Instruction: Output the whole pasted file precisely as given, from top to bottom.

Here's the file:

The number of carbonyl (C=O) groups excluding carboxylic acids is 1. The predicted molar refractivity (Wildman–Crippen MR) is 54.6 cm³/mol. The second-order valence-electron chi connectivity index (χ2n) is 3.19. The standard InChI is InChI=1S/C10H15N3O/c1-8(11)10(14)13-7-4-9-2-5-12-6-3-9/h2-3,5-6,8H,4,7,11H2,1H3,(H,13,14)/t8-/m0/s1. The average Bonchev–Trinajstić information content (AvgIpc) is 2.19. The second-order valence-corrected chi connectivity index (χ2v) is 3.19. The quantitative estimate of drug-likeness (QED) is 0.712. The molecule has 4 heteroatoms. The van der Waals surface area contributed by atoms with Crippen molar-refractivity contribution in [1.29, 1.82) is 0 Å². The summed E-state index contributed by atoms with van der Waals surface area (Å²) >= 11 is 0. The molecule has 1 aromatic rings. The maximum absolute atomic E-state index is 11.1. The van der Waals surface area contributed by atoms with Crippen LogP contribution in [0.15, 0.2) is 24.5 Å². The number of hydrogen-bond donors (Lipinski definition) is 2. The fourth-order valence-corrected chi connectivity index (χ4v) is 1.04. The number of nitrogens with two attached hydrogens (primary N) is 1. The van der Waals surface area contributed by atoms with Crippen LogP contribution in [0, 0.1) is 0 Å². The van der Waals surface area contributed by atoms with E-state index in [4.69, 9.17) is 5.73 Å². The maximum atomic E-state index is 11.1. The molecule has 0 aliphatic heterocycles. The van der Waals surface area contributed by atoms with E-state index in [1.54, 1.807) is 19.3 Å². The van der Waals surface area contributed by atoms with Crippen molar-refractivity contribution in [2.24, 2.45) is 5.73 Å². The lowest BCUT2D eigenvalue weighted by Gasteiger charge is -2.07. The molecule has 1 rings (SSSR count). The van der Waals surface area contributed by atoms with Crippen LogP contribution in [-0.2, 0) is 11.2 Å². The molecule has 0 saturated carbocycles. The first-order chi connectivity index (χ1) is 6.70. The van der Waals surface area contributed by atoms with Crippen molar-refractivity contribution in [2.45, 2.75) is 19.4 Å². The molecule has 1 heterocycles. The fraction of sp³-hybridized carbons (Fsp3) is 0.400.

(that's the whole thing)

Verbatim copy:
The number of carbonyl (C=O) groups excluding carboxylic acids is 1. The predicted molar refractivity (Wildman–Crippen MR) is 54.6 cm³/mol. The second-order valence-electron chi connectivity index (χ2n) is 3.19. The standard InChI is InChI=1S/C10H15N3O/c1-8(11)10(14)13-7-4-9-2-5-12-6-3-9/h2-3,5-6,8H,4,7,11H2,1H3,(H,13,14)/t8-/m0/s1. The average Bonchev–Trinajstić information content (AvgIpc) is 2.19. The second-order valence-corrected chi connectivity index (χ2v) is 3.19. The quantitative estimate of drug-likeness (QED) is 0.712. The molecule has 4 heteroatoms. The van der Waals surface area contributed by atoms with Crippen molar-refractivity contribution in [1.29, 1.82) is 0 Å². The summed E-state index contributed by atoms with van der Waals surface area (Å²) >= 11 is 0. The molecule has 1 aromatic rings. The maximum absolute atomic E-state index is 11.1. The van der Waals surface area contributed by atoms with Crippen LogP contribution in [0.15, 0.2) is 24.5 Å². The number of hydrogen-bond donors (Lipinski definition) is 2. The fourth-order valence-corrected chi connectivity index (χ4v) is 1.04. The number of nitrogens with two attached hydrogens (primary N) is 1. The van der Waals surface area contributed by atoms with Crippen LogP contribution in [0, 0.1) is 0 Å². The van der Waals surface area contributed by atoms with E-state index in [4.69, 9.17) is 5.73 Å². The maximum atomic E-state index is 11.1. The molecule has 0 aliphatic heterocycles. The van der Waals surface area contributed by atoms with E-state index in [1.54, 1.807) is 19.3 Å². The van der Waals surface area contributed by atoms with Crippen molar-refractivity contribution in [2.24, 2.45) is 5.73 Å². The lowest BCUT2D eigenvalue weighted by Gasteiger charge is -2.07. The molecule has 1 rings (SSSR count). The van der Waals surface area contributed by atoms with Crippen LogP contribution in [-0.2, 0) is 11.2 Å². The molecule has 0 saturated carbocycles. The first-order chi connectivity index (χ1) is 6.70. The van der Waals surface area contributed by atoms with Crippen molar-refractivity contribution in [2.45, 2.75) is 19.4 Å². The molecule has 1 heterocycles. The fraction of sp³-hybridized carbons (Fsp3) is 0.400.